“It ought to last a couple hundred years,” said Fach of the restored sculpture.

“We’re extremely fortunate to have (Fach),” said Jeremy, noting that the sculpture probably would have been taken to Chicago for the repair work if Fach hadn’t been able to take on the project. Jeremy estimates Fach’s work was worth at least $5,000.

The work has been significant for Jeremy as well. He remembers falling in the fountain as a child as he tried to grab the coins that had sunk to the bottom.

Tuesday, June 13, 2017

The Galena Foundation to host Hunter Fuerste June 16

Courtesy of Galena Gazette

GALENA–The Galena Foundation announces its annual concert featuring Hunter Fuerste and his American Vintage Orchestra. This authentic re-creation of popular music from the big band era will take place at Turner Hall on Saturday, June 17 from 6 to 8 p.m.

Although donations are welcome at the door, admission to the concert is free and the public is encouraged to attend. Balcony and handicap-accessible seating on the lower level will be available. Attendees are also encouraged to hit the dance floor on the main level or just relax and listen to the sounds of the orchestra and featured singers.

All donations received will be used to support the work of the Galena Foundation. Recent foundation projects have included work at the Galena Train Depot, the Old Market House State Historical Site, Turner Hall and Grant Park.

Sponsors include Vincent, Roth, Toepfer & Leinen, P.C.; Ellen Steinbrecher; Prairie Ridge of Galena; Nack, Richardson & Nack, P.C.; Log Cabin Steakhouse and Gobbie’s Sports Pub and Eatery; La Vie en Rose; Illinois Bank & Trust; The Galena Gazette; Galena Cellars Vineyard & Winery; Fried Green Tomatoes; First Community Bank of Galena and Apple River State Bank; DeSoto House Hotel; John and Bonnie Cox; Bed & Breakfast Innkeepers; Baranski Hammer Moretta & Sheehy Architects; and in memory of Annemarie E. Bluhm.

Monday, May 1, 2017

Foundation, city celebrate a public-private partnership that benefits the community

Courtesy of Galena Gazette

GALENA–The city of Galena joined with the Galena Foundation on Tuesday, April 18 for a Galena Area Chamber of Commerce Business After Hours. The aim of the event was simple: to celebrate public and private partnerships for the benefit of the community.

And Turner Hall–the site of the event–has certainly seen benefits from those partnerships.

On hand to celebrate were Charlie Marsden, chairman of the Turner Hall Project Committee, and Ken Robb, president of the Galena Foundation.

Ken Robb, president of the Galena Foundation speaks as Charlie Marsden,
chairman of the Turner Hall Project Committee looks on.
Marsden summarized the work done at Turner Hall, thanks to the contribution from the Galena Foundation. Some of the work included lighting control upgrade, interior lighting fixture restoration, rear stage wall reconstruction, exterior balcony painting, exterior cleaning, restroom updates, kitchen rewiring, tuckpointing and sealing, interior painting, new stage floor, complete refinishing and painting of interior and several more.

“This is the 35th anniversary of the Galena Foundation, founded in 1982. At one of our earliest meetings a small group of dedicated community members had a vision, to build an endowment to preserve, enhance, and protect Galena’s history, heritage and culture,” said Robb.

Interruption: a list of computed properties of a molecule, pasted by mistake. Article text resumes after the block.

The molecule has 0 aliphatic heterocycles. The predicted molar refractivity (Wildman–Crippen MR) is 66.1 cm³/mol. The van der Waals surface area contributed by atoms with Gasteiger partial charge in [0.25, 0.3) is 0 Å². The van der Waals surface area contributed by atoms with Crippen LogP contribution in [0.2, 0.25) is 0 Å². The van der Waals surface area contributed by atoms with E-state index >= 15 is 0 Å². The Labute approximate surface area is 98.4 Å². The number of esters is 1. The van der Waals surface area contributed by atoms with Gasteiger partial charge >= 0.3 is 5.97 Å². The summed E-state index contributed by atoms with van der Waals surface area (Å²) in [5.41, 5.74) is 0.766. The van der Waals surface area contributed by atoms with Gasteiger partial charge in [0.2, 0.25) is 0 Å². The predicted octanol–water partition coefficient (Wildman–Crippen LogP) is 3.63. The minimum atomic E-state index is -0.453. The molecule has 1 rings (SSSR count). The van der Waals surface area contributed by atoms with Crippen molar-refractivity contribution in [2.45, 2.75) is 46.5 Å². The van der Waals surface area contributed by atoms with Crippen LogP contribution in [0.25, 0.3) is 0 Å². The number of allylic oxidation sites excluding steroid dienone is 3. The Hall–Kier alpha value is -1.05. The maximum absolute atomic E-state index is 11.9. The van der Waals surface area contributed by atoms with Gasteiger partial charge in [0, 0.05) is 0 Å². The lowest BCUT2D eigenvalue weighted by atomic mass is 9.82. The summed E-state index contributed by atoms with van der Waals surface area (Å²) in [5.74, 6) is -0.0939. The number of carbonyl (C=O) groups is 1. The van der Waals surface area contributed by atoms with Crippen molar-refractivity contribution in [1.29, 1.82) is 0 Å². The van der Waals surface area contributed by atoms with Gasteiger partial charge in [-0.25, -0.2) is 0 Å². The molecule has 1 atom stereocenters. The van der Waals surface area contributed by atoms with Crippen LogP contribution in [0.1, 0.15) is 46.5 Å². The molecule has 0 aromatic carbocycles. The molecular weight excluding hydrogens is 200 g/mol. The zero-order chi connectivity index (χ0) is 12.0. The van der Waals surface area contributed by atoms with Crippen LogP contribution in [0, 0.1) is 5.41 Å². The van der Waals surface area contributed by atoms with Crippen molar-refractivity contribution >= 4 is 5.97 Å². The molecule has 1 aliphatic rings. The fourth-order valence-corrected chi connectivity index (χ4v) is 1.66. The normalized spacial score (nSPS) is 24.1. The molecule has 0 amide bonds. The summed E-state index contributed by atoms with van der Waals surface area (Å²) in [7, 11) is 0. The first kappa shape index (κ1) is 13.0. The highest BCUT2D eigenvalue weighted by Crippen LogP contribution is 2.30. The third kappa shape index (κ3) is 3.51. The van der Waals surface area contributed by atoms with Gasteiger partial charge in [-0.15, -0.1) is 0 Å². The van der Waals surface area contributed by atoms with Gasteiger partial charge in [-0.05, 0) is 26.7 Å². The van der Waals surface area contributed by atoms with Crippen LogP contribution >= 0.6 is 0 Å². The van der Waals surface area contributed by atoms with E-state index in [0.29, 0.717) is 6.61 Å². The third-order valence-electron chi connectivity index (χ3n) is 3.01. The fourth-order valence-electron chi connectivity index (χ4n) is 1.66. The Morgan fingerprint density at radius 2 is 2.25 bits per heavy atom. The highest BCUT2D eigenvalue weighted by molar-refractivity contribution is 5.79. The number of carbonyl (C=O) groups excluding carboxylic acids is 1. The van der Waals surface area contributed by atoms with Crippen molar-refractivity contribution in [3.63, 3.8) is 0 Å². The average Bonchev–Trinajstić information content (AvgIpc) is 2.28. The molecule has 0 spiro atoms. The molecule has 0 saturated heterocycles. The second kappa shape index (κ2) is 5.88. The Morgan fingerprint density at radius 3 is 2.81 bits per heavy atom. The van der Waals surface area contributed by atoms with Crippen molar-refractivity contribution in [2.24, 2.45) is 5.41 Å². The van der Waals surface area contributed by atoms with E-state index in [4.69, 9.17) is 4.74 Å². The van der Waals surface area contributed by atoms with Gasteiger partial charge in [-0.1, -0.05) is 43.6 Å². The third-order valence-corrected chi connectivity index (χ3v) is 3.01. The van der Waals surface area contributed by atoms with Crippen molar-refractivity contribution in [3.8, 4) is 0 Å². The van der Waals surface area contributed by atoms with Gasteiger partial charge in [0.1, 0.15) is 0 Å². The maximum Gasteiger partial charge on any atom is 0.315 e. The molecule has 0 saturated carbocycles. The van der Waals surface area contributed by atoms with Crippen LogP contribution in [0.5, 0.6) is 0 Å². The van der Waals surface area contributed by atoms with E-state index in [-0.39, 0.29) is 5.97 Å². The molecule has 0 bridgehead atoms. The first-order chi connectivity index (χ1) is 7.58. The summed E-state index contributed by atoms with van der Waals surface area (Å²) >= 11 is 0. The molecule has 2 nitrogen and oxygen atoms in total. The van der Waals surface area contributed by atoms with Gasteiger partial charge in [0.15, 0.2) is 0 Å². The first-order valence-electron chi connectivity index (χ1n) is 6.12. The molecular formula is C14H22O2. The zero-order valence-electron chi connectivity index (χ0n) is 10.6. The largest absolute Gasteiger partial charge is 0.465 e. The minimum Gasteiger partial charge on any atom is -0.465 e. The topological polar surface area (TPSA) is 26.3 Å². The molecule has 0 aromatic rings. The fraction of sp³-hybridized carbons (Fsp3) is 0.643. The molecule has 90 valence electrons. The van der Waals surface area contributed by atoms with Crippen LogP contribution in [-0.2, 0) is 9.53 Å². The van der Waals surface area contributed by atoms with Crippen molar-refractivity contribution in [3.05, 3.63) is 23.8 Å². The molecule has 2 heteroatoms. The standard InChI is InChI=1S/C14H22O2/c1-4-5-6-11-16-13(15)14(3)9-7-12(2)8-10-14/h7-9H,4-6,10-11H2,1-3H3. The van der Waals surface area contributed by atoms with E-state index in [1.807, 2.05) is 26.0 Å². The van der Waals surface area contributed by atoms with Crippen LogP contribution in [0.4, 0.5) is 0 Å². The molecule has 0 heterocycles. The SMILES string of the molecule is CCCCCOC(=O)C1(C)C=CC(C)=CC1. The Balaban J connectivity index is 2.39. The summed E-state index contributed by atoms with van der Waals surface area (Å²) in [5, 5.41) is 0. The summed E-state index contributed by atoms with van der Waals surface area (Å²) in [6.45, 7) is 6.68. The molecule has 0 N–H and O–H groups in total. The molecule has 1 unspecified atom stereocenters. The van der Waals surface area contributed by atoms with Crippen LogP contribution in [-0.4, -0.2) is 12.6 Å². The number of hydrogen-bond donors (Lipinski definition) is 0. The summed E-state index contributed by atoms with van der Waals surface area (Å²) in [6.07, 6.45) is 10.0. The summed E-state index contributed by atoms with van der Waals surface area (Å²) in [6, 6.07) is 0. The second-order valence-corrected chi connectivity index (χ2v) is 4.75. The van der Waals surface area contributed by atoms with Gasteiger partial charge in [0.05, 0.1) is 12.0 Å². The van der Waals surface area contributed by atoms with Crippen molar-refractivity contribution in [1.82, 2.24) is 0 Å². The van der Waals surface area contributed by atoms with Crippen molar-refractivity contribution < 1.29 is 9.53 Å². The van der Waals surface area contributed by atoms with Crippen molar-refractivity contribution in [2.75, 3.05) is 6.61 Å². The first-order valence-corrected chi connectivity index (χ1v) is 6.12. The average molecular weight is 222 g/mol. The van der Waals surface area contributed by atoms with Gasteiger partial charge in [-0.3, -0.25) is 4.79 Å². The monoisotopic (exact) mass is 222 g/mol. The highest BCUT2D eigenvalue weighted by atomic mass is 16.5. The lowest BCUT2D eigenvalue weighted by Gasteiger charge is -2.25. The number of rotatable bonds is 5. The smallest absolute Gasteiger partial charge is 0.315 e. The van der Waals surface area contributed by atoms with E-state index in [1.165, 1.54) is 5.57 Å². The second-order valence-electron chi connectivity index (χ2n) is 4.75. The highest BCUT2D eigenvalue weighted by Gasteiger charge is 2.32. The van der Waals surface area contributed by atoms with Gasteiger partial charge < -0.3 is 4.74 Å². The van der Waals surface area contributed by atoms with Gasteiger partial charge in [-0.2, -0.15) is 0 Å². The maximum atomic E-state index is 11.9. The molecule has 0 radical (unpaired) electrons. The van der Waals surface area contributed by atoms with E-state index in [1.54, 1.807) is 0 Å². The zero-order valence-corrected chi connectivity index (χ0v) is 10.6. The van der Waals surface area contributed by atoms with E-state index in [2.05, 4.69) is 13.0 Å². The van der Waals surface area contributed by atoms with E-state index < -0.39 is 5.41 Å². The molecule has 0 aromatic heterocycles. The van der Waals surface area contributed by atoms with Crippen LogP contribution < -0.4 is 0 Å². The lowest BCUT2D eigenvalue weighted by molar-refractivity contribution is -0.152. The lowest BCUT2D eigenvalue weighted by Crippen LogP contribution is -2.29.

As the years passed, the Galena Foundation’s assets grew, now reaching over $895,000. “Thanks to the city of Galena for your partnership and for the generous support of many individuals in our community,” said Robb. “Beginning with our first project to restore the Old City Cemetery, this endowment has made it possible to fund more than 50 projects for a total investment in excess of $650,000 in our community since 1982.”

The next big Foundation project is the multi-year Grant Park restoration project. The Foundation intends to raise $200,000 to support this effort and has recently expanded the planning committee to partner with the city of Galena.

Monday, April 24, 2017

Grant Park work progresses

By Hillary Dickerson, Editor
Courtesy of Galena Gazette

GALENA–With work progressing on the joint Galena Foundation and city of Galena work at Grant Park, the city’s Grant Park committee turned its attention to an approaching fund-raising push.

Meeting Friday, April 21, committee members Paul Jackson, Ken Robb, Pat Smith, Joel Holland and committee chair Charles Marsden discussed a six-month push that will likely run from July 1 to the first of the year.

Committee members will start brainstorming potential donors.

The preliminary suggestion for the fund-raising goal is $250,000, with at least $50,000 coming from the Galena Foundation, Marsden said.

The campaign will be finalized by July 1, Marsden noted, and must be approved by Grant Park Committee and Galena Foundation board since the foundation will handle the campaign.

The committee also reviewed work on tree removal and pruning, seeding, the pavilion and fountain.

Additionally, the pergola will be cleaned and painted, and the granite on the Civil War monument and U.S. Grant statue will be pressure washed.

In terms of the work planned to refurbish the pavilion, City Administrator Mark Moran presented the committee with the request for quotes that will be distributed and available at The pavilion will be pressure washed, the open joints repaired, ceiling lights removed, loose stucco removed and replaced with mortar, cracks and joints sealed and the entire structure repainted, among other improvements. The work will be completed between July 2 and 28.

Grant Park committee’s next meeting will be Friday, May 19 at 10:30 a.m. at Galena City Hall.